The local government ministry has ordered all local council chairpersons in the country to stop charging the 10% off the land transactions that they witness and sign on, saying this is out of order.
Its been a usual practice by chairpersons at local council-1 to charge a 10% of the money paid for a given piece of land as part of their share for being witnesses and signatories to the agreement between the buyer and the seller and now the ministers for local government are saying no to the practice and caution the newly elected committee chairperson not to engage in such practices.
According to the local government minister, Hon. Tom Butime and his junior, Jennifer Namyangu, they are waiting for the permanent secretary, Mr. Kumumanya Benjamin to draft new guidelines that will be followed by local council committees and among them will be the issue of land transactions among other over seen by these local leaders.
The state minister, Jennifer Namyangu at one point confused the journalist as she then said that they can at least charge a small fee off these transactions which can be used to maintain the offices since they receive very little honoraria from government, a statement which left journalists wondering which state to take as well as believe.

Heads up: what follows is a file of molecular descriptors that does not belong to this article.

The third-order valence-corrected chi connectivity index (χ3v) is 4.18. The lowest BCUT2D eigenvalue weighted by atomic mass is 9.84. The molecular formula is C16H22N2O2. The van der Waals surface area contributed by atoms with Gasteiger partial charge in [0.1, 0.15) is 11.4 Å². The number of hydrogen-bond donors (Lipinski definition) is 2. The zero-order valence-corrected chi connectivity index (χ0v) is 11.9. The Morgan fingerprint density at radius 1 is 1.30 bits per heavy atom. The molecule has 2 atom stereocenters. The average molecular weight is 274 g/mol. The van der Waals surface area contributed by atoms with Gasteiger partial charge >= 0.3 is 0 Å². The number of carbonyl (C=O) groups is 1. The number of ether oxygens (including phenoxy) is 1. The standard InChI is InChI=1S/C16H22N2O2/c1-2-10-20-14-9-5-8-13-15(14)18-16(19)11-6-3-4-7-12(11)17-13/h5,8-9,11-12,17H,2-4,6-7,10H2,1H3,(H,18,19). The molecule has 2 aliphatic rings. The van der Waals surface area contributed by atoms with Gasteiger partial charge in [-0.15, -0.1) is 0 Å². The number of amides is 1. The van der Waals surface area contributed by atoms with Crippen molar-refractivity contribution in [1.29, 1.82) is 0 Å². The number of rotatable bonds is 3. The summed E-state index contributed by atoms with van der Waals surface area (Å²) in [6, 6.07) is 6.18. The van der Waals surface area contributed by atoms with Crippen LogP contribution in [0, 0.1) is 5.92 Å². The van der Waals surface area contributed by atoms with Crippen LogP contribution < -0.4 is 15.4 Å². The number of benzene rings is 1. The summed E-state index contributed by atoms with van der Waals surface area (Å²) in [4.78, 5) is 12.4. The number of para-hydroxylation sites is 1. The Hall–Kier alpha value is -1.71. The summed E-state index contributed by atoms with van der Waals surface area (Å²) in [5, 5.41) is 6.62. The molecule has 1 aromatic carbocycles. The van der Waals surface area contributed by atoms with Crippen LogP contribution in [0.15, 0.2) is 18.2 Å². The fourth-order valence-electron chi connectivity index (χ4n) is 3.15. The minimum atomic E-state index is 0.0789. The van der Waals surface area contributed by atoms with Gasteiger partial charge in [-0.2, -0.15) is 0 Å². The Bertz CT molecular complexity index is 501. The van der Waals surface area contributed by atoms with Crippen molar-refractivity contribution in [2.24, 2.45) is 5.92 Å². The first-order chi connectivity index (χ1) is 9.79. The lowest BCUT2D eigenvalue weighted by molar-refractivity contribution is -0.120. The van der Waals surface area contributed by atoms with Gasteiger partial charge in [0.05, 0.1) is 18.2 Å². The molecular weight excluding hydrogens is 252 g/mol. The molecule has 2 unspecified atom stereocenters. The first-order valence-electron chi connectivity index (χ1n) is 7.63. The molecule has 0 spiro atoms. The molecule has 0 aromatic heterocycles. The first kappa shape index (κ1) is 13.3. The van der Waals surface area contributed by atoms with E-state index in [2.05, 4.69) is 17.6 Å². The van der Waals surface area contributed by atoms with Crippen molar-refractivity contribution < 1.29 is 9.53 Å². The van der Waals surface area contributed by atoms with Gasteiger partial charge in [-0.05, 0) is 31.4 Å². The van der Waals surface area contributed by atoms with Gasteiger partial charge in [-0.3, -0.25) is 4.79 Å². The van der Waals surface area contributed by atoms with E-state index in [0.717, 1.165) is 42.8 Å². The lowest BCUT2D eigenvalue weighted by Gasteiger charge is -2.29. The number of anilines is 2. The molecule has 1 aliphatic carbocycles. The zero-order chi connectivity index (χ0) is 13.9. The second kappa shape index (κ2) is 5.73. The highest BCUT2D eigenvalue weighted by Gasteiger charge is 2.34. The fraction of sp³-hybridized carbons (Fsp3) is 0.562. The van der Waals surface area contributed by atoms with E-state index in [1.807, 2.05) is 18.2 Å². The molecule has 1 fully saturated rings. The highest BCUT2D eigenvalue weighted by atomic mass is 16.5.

In a related statement, the permanent secretary ministry of local government, Mr. Kumumanya Benjamin revealed that government is planning to continue paying UGX.10,000 to help facilitate these local councils to run their duties since they play a vital role in the governance of this nation at the lower level.
The council are also to play a monitoring role to most government programs among them, operation wealth creation, youth livelihood program and the social protection grants program which caters for the elderly. This according to the ministry is geared toward fostering transparency and accountability of government driven programs.
Section 48 of the local government Act permits local councils or the leaders to perform a series of duties on behalf of the mother ministry among them being, settling family, community disputes, monitor development, enforce law and order among others.
Uganda has over 60,800 parishes and most of these have elected their local leaders with a few still remaining, are to elect their leaders as guided by the electoral commission.